Obama Could Face a ‘Net Neutrality’ Fight with His Own FCC Chair
Business + Economy

Obama Could Face a ‘Net Neutrality’ Fight with His Own FCC Chair


This week, President Obama finally made good on a promise from his 2008 presidential campaign to support Net Neutrality, or the idea that all Internet traffic should be treated the same by service providers. In a video statement, Obama urged FCC Chair Tom Wheeler to reclassify Internet providers and essentially subject them to greater regulation by the Federal Communications Commission, along the lines of public utilities.

Wheeler, though, seems intent on pursuing his own approach, according to a new report in The Washington Post. The newspaper cites four unnamed sources in quoting comments made by “a visibly frustrated Wheeler” to officials from web companies like Google and Yahoo in a meeting on Monday just hours after Obama issued his video statement.

“What you want is what everyone wants: an open Internet that doesn’t affect your business,” Wheeler is quoted as saying. “What I’ve got to figure out is how to split the baby.”

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At issue in that Solomonic struggle is the question of “net neutrality” — a jargony term that’s used to refer to the concept that Internet service providers should allow Internet traffic to flow freely, without favoring or restricting specific content, applications or services.

Obama’s statement was met with an immediate backlash from Senator Ted Cruz (R-TX), who came up with a politically powerful, if practically empty, soundbite in his attack — one that makes about as much sense as Too Many Cooks, and got similarly significant online play.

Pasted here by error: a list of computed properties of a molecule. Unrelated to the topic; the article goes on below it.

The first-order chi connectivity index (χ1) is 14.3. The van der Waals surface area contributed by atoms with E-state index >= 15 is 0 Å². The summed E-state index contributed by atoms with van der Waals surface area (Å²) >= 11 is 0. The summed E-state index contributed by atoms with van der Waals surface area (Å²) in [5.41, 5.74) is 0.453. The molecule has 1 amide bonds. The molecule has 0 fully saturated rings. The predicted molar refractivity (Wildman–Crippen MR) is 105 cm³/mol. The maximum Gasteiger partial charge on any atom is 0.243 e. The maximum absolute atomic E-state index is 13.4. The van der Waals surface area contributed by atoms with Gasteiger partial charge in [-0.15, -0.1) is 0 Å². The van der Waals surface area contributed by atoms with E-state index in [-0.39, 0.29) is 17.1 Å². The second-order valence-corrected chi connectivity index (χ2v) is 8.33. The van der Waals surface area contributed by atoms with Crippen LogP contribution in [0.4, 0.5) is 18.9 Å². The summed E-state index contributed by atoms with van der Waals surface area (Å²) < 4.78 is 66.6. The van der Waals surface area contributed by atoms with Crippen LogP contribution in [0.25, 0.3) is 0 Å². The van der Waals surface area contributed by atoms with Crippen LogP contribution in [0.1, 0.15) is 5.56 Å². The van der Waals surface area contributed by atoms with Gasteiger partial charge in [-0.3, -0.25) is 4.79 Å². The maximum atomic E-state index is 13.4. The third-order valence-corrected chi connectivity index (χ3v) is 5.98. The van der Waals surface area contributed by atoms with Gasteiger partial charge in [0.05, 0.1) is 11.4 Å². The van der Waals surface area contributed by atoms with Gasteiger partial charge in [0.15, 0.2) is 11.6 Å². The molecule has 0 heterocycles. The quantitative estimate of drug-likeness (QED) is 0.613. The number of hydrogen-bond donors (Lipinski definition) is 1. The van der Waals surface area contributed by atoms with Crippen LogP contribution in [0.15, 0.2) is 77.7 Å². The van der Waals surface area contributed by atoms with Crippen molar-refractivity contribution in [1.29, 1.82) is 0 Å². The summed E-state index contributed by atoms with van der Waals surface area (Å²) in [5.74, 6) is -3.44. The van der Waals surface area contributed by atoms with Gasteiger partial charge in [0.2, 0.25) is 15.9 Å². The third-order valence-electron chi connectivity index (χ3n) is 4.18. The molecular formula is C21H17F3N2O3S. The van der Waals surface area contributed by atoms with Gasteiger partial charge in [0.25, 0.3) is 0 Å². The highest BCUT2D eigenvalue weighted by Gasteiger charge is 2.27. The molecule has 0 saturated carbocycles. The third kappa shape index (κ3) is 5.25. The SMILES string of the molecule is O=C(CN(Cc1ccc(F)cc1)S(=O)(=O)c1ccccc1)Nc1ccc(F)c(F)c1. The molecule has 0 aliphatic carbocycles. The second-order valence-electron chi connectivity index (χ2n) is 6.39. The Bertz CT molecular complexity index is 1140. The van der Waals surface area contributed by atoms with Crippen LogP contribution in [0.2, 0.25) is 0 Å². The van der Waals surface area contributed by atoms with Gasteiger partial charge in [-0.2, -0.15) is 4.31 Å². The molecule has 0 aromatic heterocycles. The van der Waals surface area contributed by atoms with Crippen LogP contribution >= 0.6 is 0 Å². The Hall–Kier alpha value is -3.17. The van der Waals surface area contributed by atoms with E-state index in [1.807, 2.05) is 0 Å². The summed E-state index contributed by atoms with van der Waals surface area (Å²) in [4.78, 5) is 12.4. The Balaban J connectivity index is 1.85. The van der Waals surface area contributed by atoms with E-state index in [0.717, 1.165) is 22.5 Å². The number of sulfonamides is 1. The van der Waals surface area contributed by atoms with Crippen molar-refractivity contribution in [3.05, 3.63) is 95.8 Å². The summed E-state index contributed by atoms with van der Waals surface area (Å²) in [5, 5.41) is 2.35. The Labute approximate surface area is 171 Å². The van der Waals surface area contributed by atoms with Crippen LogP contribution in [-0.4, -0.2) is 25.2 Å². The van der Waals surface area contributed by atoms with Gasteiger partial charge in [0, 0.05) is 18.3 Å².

Political considerations were at play in Obama’s statement, as well, as The Post report describes. The newspaper says the White House was concerned that Wheeler and the FCC were clouding the issue and that the regulator’s efforts to “split the baby” and appease both open-Internet advocates and telecom industry heavyweights would result in rules that were unclear and ineffective. At the same time, administration aides saw an opportunity, The Post reports:

“A key contingent of the president’s base — young, tech-savvy progressives — would be energized by the action, and a strong statement on net neutrality could also help his relationship with congressional Democrats, according to government and industry officials.”

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On top of that, the report says the prospect of a fight with Republican in Congress, if they were to vote to overturn the FCC’s regulations, “would put Obama on the side of millions of consumers who have called on the FCC to adopt strong regulations.”

Based on Wheeler’s comments, though, Obama may have a fight with Wheeler first. As the president himself said in his statement, “the FCC is an independent agency and ultimately this decision is theirs alone.”

Watch Obama’s full statement below.

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